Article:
It hasn’t gone unnoticed. When Jack died from cancer in 2006, the Northeast Ballet Company dedicated an entire season of “The Nutcracker” to his memory. The Costumer has won countless awards, including being inducted into the Proctor’s Capital Region Entertainment Hall of Fame, among many others. Kathe was chosen to be the grand marshal of the Schenectady Downtown Christmas Parade in 2014.
The Costumer’s connections to high-profile celebrities and organizations also are seemingly endless. Past clients include The Rockettes and rock band KISS — they even shipped makeup to band members while they were on tour.
It’s been a long and eventful ride for Kathe Sheehan, but she’s looking forward to turning over the reigns to Johnsen and eventually moving someplace warm. “Making fun can be a lot of work,” she said, “but it is always satisfying when all goes well.”
A lot of things went well for The Costumer over the past 100 years. New owner Erik Johnsen is looking forward to the next 100.
- WHAT: The Costumer
- WHERE: Two locations. The downtown Schenectady location serves primarily as a warehouse, but also houses a retail area. What is now the primary retail location is located 7 miles away in between Schenectady and Albany, making it easily accessible for the entire Capital District area.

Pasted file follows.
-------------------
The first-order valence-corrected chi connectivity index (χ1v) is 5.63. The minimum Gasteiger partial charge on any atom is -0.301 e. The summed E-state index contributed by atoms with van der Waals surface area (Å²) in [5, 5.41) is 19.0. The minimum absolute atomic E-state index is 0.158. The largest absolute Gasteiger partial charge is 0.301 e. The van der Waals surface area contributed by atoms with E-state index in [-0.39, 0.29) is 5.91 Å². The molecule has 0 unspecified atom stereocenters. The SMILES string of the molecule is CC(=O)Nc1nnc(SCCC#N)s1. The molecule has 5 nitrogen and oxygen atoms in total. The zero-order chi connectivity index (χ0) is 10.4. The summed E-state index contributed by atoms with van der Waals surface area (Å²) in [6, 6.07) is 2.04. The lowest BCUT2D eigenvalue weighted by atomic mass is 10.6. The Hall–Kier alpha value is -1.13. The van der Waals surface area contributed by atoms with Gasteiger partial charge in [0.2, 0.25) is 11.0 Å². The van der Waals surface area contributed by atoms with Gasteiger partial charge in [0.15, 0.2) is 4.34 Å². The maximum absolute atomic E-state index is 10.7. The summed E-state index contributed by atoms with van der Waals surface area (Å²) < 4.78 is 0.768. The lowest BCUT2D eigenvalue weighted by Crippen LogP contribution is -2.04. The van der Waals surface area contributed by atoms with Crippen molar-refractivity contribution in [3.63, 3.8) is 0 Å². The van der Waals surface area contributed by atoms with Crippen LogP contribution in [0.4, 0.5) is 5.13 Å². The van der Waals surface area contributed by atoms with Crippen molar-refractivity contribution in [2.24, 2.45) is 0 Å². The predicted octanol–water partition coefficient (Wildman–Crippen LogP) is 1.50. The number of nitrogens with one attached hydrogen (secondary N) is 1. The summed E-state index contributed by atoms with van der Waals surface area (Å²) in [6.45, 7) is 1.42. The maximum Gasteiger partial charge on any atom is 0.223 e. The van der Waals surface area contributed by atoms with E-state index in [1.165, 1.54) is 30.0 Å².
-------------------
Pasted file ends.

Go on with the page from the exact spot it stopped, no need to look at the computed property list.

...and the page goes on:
- WHAT THEY SELL: Costumes, accessories, makeup and props. Rental is a huge part of The Costumer’s operation, as it supplies costumes for theatrical departments around the country.
- ONLINE: www.thecostumer.com and Facebook.
Q&A with Erik Johnsen
How did the acquisition of The Costumer come about?
I have always hoped to own my own business and began an exhaustive search after deciding that I had enough of the corporate world. … I wanted something where I could involve my entire family and be focused on a mission that is fun while serving a greater good. It also had to have enough moving parts and business lines to be a challenge.
What made the business attractive to you?
I was immediately intrigued when I read a nameless and stripped down description of a 100-year-old business that serves the needs of scholastic theater programs nationally, and a substantial retail presence in the Capital District. Once I learned more about The Costumer’s business, its history and met its longtime owner, Kathe Sheehan, I was excited to say the least! I have enormous respect for The Costumer’s long history, mission and success. I recognized not only a great business and industry leader, but an opportunity to be a custodian of a great business tradition.
Where does your love of costuming and theater stem from?
I don’t have extensive experience in costumes and theater, but I have seen first hand the impact scholastic theater can have in the lives of students. Our son, Tyler, was a highly introverted and insecure grade-schooler that was transformed over the years through the performing arts. He is now a confident high school senior, A cappella director, lead in various musicals and gave a TED Talk on how performing taught him how to conquer his fears. Whether he chooses to pursue theater as a career path or not, the experience has left an indelible mark and will serve him for the rest of his life. When you couple this transformative mission with delighting retail customers in your own community with costumes and fun, it is truly a win-win.